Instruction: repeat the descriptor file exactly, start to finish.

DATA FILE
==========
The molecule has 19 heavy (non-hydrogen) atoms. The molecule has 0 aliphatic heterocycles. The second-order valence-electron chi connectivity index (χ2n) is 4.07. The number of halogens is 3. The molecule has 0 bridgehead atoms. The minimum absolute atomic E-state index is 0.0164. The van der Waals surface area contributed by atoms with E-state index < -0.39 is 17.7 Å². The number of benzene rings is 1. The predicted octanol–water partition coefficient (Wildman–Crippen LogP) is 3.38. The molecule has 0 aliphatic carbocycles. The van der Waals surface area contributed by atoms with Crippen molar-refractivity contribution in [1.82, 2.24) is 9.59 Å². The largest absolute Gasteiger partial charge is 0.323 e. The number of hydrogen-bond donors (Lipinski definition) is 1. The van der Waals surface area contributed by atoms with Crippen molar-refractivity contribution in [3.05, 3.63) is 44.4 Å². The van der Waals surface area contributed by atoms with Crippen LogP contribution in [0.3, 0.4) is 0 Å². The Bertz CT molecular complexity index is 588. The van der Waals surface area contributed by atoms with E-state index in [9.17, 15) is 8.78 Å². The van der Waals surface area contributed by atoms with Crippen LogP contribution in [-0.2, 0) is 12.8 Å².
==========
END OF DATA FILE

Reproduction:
The molecule has 19 heavy (non-hydrogen) atoms. The molecule has 0 aliphatic heterocycles. The second-order valence-electron chi connectivity index (χ2n) is 4.07. The number of halogens is 3. The molecule has 0 bridgehead atoms. The minimum absolute atomic E-state index is 0.0164. The van der Waals surface area contributed by atoms with E-state index < -0.39 is 17.7 Å². The number of benzene rings is 1. The predicted octanol–water partition coefficient (Wildman–Crippen LogP) is 3.38. The molecule has 0 aliphatic carbocycles. The van der Waals surface area contributed by atoms with Crippen molar-refractivity contribution in [1.82, 2.24) is 9.59 Å². The largest absolute Gasteiger partial charge is 0.323 e. The number of hydrogen-bond donors (Lipinski definition) is 1. The van der Waals surface area contributed by atoms with Crippen molar-refractivity contribution in [3.05, 3.63) is 44.4 Å². The van der Waals surface area contributed by atoms with Crippen LogP contribution in [0.3, 0.4) is 0 Å². The Bertz CT molecular complexity index is 588. The van der Waals surface area contributed by atoms with E-state index in [9.17, 15) is 8.78 Å². The van der Waals surface area contributed by atoms with Crippen LogP contribution in [-0.2, 0) is 12.8 Å².